The entire educational curriculum was also changed and made Islamic, and Pakistan studies compulsory. Both the subjects were and still are taught in a total biased and uncritical manner. The changes in educational curriculum have primarily been effective with urban middleclass, which by and large has become more conservative. This class may not have become radicalised but at the same time has begun more and more to identify itself with the state-cultivated image of Islam. But even here, despite increasing religiosity, the state was not able to successfully subdue sub-state ethnicities.
The governments did not try to address the real reasons behind ethnic rifts and consequently it is hardly surprising that although religious extremism in the country has increased, so has ethnic strife. Fusion of religion with the matters of state and that too in a country where there are no liberal traditions of rational discourse on religion, would only lead to further intensification of religious extremism.
In the absence of any such tradition, any Shariah law once in place would be almost impossible to repeal. And they have proven impossible to repeal. All efforts to repeal any of the controversial laws (apart from Hudood Ordinance which was only partially repealed in 2006) have not gone beyond some newspaper statements which too were subsequently retracted.
Of course, even if the state had not instilled these laws, the changes it made in the educational sphere to promote extraordinary reverence for religion would have still done substantial damage to the culture of tolerance in Pakistan. But the laws brought in the state’s coercive power into play and consequently bigotry and religious inspired extremism has been institutionalised.
The strategic use of political Islam to tackle ethnicity and also to gain other advantages continued into the 1990s and the Taliban were created. Apart from creating so-called strategic depth, another rationale for promotion of the Taliban was to tackle the issue of Pukhtun nationalism. It was assumed that a radical Islamic force with its presence in both Afghanistan and Pakistan would stifle Pukhtun nationalism also. Needless to say that today, we are paying a heavy price for that blunder.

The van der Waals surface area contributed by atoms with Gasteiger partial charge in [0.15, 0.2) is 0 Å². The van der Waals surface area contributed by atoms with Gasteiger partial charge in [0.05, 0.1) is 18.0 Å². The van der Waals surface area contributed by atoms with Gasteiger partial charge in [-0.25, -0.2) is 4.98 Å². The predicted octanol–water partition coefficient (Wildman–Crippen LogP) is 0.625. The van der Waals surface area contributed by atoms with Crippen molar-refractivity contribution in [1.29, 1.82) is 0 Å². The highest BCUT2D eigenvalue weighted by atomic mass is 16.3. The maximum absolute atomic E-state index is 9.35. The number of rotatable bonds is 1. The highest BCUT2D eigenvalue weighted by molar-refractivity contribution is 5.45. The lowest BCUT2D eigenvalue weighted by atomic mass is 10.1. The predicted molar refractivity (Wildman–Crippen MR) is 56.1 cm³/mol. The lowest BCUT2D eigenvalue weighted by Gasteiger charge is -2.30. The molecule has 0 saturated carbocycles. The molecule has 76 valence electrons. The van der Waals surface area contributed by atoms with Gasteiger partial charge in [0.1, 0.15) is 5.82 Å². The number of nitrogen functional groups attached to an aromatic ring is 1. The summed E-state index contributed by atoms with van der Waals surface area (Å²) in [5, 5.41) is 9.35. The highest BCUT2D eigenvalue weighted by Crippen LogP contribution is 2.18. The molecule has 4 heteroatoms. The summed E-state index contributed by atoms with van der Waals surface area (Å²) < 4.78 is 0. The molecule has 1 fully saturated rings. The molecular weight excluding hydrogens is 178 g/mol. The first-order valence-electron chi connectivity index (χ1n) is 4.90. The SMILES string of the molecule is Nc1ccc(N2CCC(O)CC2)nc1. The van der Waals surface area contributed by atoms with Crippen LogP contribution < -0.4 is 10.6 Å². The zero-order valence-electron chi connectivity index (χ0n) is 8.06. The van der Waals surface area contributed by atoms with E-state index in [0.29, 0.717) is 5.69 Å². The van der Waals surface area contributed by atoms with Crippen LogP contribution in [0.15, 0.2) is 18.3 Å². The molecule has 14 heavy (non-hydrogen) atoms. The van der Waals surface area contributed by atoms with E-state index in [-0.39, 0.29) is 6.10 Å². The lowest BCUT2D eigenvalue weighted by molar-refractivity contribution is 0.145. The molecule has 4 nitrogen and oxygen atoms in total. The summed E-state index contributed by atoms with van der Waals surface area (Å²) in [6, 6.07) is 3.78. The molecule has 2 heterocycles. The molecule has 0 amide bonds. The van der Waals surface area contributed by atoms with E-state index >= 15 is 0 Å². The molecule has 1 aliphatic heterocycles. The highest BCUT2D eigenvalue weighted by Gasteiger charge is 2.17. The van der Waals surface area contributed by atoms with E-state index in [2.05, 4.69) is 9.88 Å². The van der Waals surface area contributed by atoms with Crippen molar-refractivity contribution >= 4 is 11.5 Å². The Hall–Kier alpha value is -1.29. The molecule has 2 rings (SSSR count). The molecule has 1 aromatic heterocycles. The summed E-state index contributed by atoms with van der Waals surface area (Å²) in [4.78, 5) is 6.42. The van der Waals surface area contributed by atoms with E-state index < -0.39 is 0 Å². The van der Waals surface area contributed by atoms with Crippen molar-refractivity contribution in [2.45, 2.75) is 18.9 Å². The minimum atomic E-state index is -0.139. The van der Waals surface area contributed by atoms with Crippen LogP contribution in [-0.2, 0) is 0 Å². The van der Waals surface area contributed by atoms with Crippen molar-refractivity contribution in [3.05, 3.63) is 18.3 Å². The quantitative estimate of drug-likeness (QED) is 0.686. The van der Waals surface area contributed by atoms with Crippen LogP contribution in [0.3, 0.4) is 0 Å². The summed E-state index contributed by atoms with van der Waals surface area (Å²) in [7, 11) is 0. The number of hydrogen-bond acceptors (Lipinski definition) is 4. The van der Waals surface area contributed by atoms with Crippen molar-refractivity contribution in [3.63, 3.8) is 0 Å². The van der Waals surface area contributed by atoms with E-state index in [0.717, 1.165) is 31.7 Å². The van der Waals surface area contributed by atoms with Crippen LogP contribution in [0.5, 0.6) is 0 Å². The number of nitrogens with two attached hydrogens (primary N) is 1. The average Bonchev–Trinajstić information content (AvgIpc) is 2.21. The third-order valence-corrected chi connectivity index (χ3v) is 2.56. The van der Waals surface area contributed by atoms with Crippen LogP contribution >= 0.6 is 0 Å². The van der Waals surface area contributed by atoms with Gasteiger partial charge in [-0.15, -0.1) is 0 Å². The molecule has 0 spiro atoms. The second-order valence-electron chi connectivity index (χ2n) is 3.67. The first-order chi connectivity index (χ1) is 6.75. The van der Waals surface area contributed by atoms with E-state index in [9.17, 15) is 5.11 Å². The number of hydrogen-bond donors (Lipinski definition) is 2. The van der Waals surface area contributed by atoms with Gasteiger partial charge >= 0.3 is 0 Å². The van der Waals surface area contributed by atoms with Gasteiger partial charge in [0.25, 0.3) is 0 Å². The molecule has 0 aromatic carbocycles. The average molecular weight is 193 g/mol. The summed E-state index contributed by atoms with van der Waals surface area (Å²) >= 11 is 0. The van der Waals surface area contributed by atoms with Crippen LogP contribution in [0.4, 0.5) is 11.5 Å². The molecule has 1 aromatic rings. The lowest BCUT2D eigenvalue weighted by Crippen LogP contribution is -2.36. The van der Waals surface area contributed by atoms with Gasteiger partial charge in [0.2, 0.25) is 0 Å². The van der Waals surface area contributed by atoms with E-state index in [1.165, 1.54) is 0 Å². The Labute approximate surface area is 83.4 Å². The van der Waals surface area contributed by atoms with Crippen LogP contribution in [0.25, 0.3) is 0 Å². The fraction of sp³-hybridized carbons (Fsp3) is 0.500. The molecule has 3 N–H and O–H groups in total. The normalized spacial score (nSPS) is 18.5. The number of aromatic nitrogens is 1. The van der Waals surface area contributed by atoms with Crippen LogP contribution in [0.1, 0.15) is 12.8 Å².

Instead of unity the political use of Islam has sown extremism and sectarian violence. One has to understand that religion too is not homogeneously interpreted and once you try to unite through religion, this fact becomes a chief obstacle as you have to decide which interpretation to use. You cannot use multiple interpretations at the same time and using one version of Islam generally leads to sectarian rift which precisely what has happened in Pakistan.
Moreover, it has further intensified religious bigotry against minorities. In the past few years, we have seen attacks against Sufi shrines, Shias, Ahmadis and Christians. Moreover, draconian laws are still in place and in fact repealing them will perhaps increase violence because of resistance of the religious clergy who have become just too powerful because of active promotion by the state in the past.
The state as well as the educated of this country has to realise that we cannot suffer more of these blunders. Ethnic rifts can only be tackled through greater autonomy and fairer economic distribution. An ethnicity will prefer to call itself a Pakistani first only if it does not feel excluded. A state that excludes sows the seed of its nemesis. You will create 10 other problems if you think that religion can somehow or the other unify.
This post originally appeared here.
from The Express Tribune Blog http://blogs.tribune.com.pk/story/31537/my-argument-in-favour-of-a-federation-and-why-religion-could-not-unite-pakistan/